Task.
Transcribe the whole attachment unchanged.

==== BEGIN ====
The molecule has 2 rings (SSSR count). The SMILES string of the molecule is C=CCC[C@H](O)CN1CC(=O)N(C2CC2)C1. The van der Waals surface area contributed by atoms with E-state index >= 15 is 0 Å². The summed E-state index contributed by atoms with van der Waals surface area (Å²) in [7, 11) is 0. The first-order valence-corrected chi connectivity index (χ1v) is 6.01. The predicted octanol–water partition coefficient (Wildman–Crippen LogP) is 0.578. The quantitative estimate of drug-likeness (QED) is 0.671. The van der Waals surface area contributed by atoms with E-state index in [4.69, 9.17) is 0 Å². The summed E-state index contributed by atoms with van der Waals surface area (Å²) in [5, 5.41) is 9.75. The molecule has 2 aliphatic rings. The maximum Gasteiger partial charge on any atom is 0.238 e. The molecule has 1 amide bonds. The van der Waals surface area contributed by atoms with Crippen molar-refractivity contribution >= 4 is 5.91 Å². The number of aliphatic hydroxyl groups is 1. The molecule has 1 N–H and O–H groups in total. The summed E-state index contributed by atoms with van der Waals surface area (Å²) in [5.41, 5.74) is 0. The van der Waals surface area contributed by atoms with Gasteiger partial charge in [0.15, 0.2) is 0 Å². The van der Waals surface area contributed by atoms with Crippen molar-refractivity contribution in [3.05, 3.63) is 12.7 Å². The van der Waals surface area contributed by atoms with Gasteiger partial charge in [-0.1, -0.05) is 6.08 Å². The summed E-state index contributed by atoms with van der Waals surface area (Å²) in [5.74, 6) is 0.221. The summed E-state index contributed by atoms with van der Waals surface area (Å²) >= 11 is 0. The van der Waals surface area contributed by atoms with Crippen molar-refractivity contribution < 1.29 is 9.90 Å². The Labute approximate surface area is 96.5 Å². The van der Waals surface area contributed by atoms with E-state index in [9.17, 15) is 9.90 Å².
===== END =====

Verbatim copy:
The molecule has 2 rings (SSSR count). The SMILES string of the molecule is C=CCC[C@H](O)CN1CC(=O)N(C2CC2)C1. The van der Waals surface area contributed by atoms with E-state index >= 15 is 0 Å². The summed E-state index contributed by atoms with van der Waals surface area (Å²) in [7, 11) is 0. The first-order valence-corrected chi connectivity index (χ1v) is 6.01. The predicted octanol–water partition coefficient (Wildman–Crippen LogP) is 0.578. The quantitative estimate of drug-likeness (QED) is 0.671. The van der Waals surface area contributed by atoms with E-state index in [4.69, 9.17) is 0 Å². The summed E-state index contributed by atoms with van der Waals surface area (Å²) in [5, 5.41) is 9.75. The molecule has 2 aliphatic rings. The maximum Gasteiger partial charge on any atom is 0.238 e. The molecule has 1 amide bonds. The van der Waals surface area contributed by atoms with Crippen molar-refractivity contribution >= 4 is 5.91 Å². The number of aliphatic hydroxyl groups is 1. The molecule has 1 N–H and O–H groups in total. The summed E-state index contributed by atoms with van der Waals surface area (Å²) in [5.41, 5.74) is 0. The van der Waals surface area contributed by atoms with Gasteiger partial charge in [0.15, 0.2) is 0 Å². The van der Waals surface area contributed by atoms with Crippen molar-refractivity contribution in [3.05, 3.63) is 12.7 Å². The van der Waals surface area contributed by atoms with Gasteiger partial charge in [-0.1, -0.05) is 6.08 Å². The summed E-state index contributed by atoms with van der Waals surface area (Å²) in [5.74, 6) is 0.221. The summed E-state index contributed by atoms with van der Waals surface area (Å²) >= 11 is 0. The van der Waals surface area contributed by atoms with Crippen molar-refractivity contribution < 1.29 is 9.90 Å². The Labute approximate surface area is 96.5 Å². The van der Waals surface area contributed by atoms with E-state index in [9.17, 15) is 9.90 Å².